FIG. 4 is a sectional view of the loudspeaker taken along the line 4--4 of FIG. 2.
FIG. 1 illustrates the frame 10 of the loudspeaker, and the frame 10 has a central pot 12 connected to a circular rim 14 by a plurality of spaced spokes 16. The pot 12 is provided with cooling fins 18.
The magnet structure 20 is mounted within the pot 12 and has a flat circular magnet 22 mounted between a flat circular back pole piece 24 and a flat circular front plate 26. The magnet 22, pole piece 24 and front plate are of ferromagnetic electrically conducting material. The back pole piece 24, magnet 22, and front plate 26 are provided with openings 28, 30 and 32 respectively, the openings being on a common axis centrally of the face plate 26. The surface of the opening 32 of the face plate 26 is cylindrical in shape. A hollow cylindrical post 34 is mounted on the pole piece 24 and extends coaxially within the opening 32, the inner channel of the post 34 being indicated at 36. The post 34 has an outer diameter smaller than the diameter of the opening 32 in the face plate 26 to form a cylindrical gap 38 between the post 34 and the face plate 26.
The magnet 22 has magnetic poles on opposite faces, and hence the magnetic circuit extends from the magnet 22 through the back pole piece 24, the ferromagnetic post 34, across the gap 38 and through the front plate 28. Since the cylindrical gap 38 limits the magnetic flux, the width of the gap should be as small as possible.
The rim 14 and spokes 16 of the frame 10 are part of a basket 40 which includes a ring 42 disposed at the ends of the spokes 16 opposite the rim 14. The ring 42 is flat on one side 44 and held into abutment with the surface of the face plate 26 by means of a plurality of bolts 46. The ring 42 has a second flat side 50 opposite the side 44, and a circular spider 52 is mounted at its periphery on the second flat side 50 of the ring 42. The spider 52 has a plurality of circular convolutions 54 and an inner circular aperture 56. The coil form 58 is mounted on the spider and carries a helically wound voice coil 60 of electrically conducting wire on its outer surface confronting the face plate 26, and the coil form 58 has a plurality of apertures 62 in the region thereof between the helical coil 60 and the spider 52. A diaphragm 64 in the form of a thin rigid cone has an outer perimeter mounted on the rim 14 through a compliant surround 66 and an inner perimeter mounted on the exterior surface of the coil form 58 adjacent to its end opposite the voice coil 60.
The voice coil 60 in the preferred embodiment is constructed of a flat strip of aluminum wire helically wound and cemented on the exterior surface of the coil form 58, the flat strip being provided with a coating of electrically insulating material, such as polyimide material or enamel.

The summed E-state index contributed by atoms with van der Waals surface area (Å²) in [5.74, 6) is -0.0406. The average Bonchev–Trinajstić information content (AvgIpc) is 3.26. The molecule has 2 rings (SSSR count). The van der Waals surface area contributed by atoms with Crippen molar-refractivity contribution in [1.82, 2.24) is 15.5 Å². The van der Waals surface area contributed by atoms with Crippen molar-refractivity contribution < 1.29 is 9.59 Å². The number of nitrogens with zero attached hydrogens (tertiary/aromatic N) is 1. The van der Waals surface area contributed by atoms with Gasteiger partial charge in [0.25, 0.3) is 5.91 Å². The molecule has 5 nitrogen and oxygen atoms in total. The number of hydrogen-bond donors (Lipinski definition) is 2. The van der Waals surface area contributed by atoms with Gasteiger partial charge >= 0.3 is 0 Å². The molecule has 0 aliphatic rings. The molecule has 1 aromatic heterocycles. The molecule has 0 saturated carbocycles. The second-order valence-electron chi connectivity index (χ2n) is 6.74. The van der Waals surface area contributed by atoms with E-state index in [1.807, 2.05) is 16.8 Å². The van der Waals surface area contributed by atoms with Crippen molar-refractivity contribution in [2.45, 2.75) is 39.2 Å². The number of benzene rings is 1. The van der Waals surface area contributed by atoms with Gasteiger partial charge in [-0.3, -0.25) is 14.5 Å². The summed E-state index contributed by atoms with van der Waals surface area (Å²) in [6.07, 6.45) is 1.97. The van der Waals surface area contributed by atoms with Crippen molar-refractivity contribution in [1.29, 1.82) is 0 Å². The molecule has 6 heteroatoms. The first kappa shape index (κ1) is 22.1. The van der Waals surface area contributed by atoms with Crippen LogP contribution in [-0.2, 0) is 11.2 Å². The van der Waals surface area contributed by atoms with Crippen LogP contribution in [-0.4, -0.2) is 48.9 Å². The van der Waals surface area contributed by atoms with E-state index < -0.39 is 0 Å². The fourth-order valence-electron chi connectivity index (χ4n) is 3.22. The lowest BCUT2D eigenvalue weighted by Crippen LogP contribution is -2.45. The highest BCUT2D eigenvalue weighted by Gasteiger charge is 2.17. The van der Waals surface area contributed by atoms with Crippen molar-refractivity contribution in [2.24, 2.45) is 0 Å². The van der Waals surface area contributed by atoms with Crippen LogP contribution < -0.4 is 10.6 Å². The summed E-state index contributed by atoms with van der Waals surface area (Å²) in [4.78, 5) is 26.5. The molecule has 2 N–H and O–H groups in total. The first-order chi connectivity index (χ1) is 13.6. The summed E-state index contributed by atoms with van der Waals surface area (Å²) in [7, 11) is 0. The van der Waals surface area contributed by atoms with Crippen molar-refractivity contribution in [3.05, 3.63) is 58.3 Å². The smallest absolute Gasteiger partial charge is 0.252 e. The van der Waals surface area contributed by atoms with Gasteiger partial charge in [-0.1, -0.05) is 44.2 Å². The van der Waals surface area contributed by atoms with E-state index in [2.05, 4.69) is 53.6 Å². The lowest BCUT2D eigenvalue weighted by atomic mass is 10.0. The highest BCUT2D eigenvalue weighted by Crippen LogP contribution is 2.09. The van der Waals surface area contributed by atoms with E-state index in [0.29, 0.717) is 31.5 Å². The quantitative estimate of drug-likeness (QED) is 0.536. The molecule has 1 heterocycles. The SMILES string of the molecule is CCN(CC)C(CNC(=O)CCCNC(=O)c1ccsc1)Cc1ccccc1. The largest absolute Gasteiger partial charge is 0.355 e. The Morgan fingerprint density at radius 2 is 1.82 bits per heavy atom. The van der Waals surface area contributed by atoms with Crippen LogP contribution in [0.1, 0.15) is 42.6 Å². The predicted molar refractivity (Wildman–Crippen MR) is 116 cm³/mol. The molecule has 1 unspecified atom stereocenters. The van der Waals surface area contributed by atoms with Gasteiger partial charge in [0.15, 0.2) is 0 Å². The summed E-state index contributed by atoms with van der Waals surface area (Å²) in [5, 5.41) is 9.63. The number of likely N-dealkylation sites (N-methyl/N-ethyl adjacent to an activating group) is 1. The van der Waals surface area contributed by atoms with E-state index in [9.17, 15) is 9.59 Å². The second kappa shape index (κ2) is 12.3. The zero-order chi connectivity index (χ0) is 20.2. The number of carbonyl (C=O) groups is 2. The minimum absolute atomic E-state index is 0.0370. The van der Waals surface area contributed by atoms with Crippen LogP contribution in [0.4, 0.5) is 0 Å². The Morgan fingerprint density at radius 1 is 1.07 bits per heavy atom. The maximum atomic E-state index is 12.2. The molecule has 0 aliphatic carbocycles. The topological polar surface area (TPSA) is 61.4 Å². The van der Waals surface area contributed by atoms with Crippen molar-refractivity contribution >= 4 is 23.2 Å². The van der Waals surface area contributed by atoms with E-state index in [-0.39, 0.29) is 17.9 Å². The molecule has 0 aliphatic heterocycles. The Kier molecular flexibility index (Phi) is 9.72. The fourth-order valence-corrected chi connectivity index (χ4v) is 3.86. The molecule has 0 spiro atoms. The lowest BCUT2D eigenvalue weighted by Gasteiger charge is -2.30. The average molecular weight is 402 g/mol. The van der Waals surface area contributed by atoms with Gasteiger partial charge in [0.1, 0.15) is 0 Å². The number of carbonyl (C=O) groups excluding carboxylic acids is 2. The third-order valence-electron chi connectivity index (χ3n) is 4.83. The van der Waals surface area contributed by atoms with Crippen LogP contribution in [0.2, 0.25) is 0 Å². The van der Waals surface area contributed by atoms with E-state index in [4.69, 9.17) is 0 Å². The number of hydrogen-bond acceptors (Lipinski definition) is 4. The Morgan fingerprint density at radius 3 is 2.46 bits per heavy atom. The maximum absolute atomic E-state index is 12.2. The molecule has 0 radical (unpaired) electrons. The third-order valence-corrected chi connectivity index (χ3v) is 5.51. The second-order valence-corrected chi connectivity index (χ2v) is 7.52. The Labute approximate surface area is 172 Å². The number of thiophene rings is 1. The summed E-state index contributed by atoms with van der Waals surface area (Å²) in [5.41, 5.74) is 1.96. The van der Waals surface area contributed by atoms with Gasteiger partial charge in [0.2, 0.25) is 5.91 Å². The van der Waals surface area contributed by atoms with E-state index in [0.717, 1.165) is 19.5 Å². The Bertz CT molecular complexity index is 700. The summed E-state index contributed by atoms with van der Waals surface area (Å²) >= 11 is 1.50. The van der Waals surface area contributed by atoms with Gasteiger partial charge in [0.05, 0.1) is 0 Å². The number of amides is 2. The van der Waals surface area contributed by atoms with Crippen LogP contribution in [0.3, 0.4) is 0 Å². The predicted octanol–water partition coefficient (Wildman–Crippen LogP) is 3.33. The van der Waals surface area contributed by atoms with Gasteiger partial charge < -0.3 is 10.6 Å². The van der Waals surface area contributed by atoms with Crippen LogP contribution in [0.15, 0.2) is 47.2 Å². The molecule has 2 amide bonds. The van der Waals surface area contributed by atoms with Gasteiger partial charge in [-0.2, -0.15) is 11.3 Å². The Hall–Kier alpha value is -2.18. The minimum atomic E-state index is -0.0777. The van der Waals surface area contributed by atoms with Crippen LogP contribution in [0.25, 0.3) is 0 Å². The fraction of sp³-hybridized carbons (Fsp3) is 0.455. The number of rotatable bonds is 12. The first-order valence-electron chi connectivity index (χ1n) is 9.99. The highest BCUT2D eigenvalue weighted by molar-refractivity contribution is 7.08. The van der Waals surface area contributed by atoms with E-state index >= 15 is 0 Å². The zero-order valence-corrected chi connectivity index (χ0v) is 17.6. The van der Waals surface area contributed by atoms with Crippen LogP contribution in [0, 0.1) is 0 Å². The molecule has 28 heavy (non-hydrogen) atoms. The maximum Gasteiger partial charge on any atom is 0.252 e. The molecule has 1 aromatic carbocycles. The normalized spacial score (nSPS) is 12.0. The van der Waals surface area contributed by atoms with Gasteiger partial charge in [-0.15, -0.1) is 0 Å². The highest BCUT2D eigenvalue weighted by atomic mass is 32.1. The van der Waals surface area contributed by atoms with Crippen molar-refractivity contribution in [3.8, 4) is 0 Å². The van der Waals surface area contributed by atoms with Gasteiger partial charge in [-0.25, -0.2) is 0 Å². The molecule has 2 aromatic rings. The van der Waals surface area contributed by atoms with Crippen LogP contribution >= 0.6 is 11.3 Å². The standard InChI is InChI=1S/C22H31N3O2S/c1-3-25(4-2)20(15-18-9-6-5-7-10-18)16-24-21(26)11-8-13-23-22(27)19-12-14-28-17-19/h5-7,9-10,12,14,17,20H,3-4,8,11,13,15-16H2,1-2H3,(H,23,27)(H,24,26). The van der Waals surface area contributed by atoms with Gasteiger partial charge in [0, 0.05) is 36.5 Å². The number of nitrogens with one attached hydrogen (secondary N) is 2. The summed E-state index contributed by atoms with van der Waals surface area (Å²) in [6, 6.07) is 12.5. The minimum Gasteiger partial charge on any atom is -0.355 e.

The cylindrical surface of the opening 32 of the front plate is provided with a thin coating 68 of plastic. The coating 68 is preferably of a self-lubricating plastic such as Teflon, but may also be of nylon. In a preferred construction, the magnetic gap has a width of 0.059 inch, and a Teflon coating 68 is disposed upon the cylindrical surface of the opening 32 of the front plate 28 with a thickness of approximately 0.001 inch. It has been found that a Teflon coating of less than 0.0005 inch lacks the structural strength to remain in place throughout long periods of operation, and a coating of greater than 0.0015 inch unduly restricts the gap size for the voice coil 60. The voice coil 60 in the particular construction uses flat aluminum wire of No. 28 gauge and has a resistance of 5.2 ohms. The diameter of the opening 32 and the face plate 26 is approximately 2.57 inches and the face plate 26 has a thickness of approximately 0.43 inch. With this construction, an audio signal of 50 volts rms produces 400 watts of power in the voice coil and the voice coil will operate at a temperature as high as 500° F. The face plate 26 will operate at a temperature as high as 200° F. If adjacent turns of the voice coil should short, the power will increase. The coating 68 of plastic however prevents the momentary abutment of the voice coil 60 against the electrically conducting face plate 26 from resulting in an increase in power applied to the voice coil.
Heat from the magnetic structure is radiated to the atmosphere through the pot 12 and the fins 18. Heat from the voice coil 60 and coil form 58 is also conducted through the air which is free to circulate through the apertures 62, the gap 38, and the space formed between the post 34 and the magnet 22. In addition heat is carried by air circulation to the exterior of the magnetic structure 20 through the opening 28 in the pole piece 24 and the channel 36 in the post 34. The channel 36 is provided with screen 78 to prevent dust or other contamination from having access to the moving structure of the loudspeaker. A plate 80 is mounted on the pot 12 and provided with a plurality of ports 82 to allow air to circulate with respect to the interior of the magnetic structure. A dome 70 is mounted on the diaphragm 64 adjacent to the coil form 58, as by cement, and the dome forms an airtight seal with the diaphragm, thereby causing movement of the cone to further circulate the air with respect to the voice coil 60.
The voice coil 60 is connected to a pair of terminals 72 and 74 by wires 76 which pass through the diaphragm 64 to the interior of the coil form 68. The wires 76 are connected to opposite ends of the voice coil.
From the foregoing specification, those skilled in the art will devise many modifications and applications for the present invention. It is therefore intended that the scope of the present invention be not limited by the foregoing disclosure, but rather only by the appended claims.